Here we see and follow the example of the virgin Mary, who upon hearing Gabriel’s great message of blessing, responded in faith: “I am the Lord’s servant. May it be to me as you have said.” She expressed that she was a willing and loyal subject of the Lord, prepared to do His will. May we respond to Jesus’ reign in the same way. May we stand together as Christians, saying, “I am the Lord’s servant. May it be to me as you have said.” Knowing that whatever God has planned for our lives, it’ll work together for our good. Mary was given stunning news, that would seem inexplicable to many or all who heard it. She was asked to carry out a hard task, that involved self-sacrifice. But she willingly trusted herself to the reign of the King who would be born from her womb. She trusted the Son of the Most High, the King of a Forever-Kingdom. She accepted the difficulties of her task with the words: “May it be to me as you have said.”

God often calls us to difficult tasks and places. Life as a family provider isn’t easy in these economic times, trying to make ends meet. Life as person of responsibility over a school, preschool, church, business, or community group may present unique challenges, tests of character, stands of conviction, and honesty. Life as a student or youth isn’t easy in a time when authority isn’t respected, when pleasure and money seem more desirable than self-control and wisdom and education, and your character will be tested. Each of us have unique callings in life that present us with the chance to be a servant of the Lord, and to act with integrity and obedience to Him. To seek to follow His ways, trust His reign over us, and to be able to repent and seek His forgiveness when we know we’ve failed. May we accept the difficulties of our task with the faith-filled statement: “May it be to me as you have said.”

To speak those words isn’t just to accept the hardship of life, but it’s also to receive His blessing, just as for Mary. For as she accepted the Lord’s will for her to bear the Son of the Most High, the Forever-King Jesus, she also received the Forever-Kingdom that He was bringing into the world. By faith, she became part of God’s working of salvation, to bring the reign of forgiveness of sins and reconciliation, and rest from our enemies of sin, death, and the devil. So when we speak those words: “May it be to me as you have said”—we’re acknowledging Jesus’ kingdom coming among us, with His same forgiveness and salvation. He works for our good, because He’s a just and merciful King. For us who stand in His kingdom, who’re members of His house, we are truly “highly favored,” by the grace of God. And we can wait in confidence and joyful expectation for His Second Advent, and the full realization of His reign over the New Heavens and Earth of His Forever-Kingdom. Amen.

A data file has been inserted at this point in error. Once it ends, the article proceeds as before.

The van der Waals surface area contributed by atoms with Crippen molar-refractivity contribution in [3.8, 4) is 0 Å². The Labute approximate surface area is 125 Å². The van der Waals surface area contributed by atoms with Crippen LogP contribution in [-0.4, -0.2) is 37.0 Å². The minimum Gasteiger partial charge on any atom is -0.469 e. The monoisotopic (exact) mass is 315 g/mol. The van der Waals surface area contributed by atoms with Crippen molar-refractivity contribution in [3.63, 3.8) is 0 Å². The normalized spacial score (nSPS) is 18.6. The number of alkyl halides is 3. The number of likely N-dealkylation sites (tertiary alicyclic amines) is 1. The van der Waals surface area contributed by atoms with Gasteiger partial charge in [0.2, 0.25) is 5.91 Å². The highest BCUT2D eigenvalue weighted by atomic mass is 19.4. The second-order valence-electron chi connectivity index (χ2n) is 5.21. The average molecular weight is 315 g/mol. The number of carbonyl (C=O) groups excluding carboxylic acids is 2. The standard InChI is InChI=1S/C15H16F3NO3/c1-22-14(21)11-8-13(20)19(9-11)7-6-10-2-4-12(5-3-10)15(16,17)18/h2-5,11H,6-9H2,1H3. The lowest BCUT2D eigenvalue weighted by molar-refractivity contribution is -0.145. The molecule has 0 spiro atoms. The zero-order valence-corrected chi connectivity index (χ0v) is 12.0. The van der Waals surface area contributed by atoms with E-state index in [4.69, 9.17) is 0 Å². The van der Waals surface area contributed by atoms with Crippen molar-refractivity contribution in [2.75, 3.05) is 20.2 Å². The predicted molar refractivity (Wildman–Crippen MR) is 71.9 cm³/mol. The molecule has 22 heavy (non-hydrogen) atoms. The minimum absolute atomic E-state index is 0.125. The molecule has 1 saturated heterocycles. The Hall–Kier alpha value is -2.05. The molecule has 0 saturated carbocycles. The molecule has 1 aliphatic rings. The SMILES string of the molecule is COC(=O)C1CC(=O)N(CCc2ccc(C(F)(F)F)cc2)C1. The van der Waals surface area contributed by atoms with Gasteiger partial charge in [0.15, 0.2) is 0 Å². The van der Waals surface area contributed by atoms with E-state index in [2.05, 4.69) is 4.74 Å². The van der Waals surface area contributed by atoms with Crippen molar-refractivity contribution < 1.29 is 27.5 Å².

Now the peace of God which passes all understanding, guard your hearts and minds in Christ Jesus, unto life everlasting. Amen.

Sermon Talking Points:
1. How did Jesus rise to the glory of His eternal throne?
2. How are we part of the “house of David?”
3. What was the only way that God’s promise to establish a forever kingdom could be fulfilled?
4. How is Jesus’ reign exhibited in your life?
5. In what ways is His reign tested in your life?

Thursday, December 11, 2008

Podcasting Sermons Experiment Part Deux

Hello all,
I've switched to Podbean for my pocasting service, which was the one originally recommended to me. It seems to have a clean format and easy to use. I gave up on GCast after many failed attempts to get my files on the site. Feedback is always welcome!
-Josh

Tuesday, December 09, 2008

Sermon on Isaiah 40:1-11, 2nd Sunday in Advent, "The Word of the Lord Endures Forever"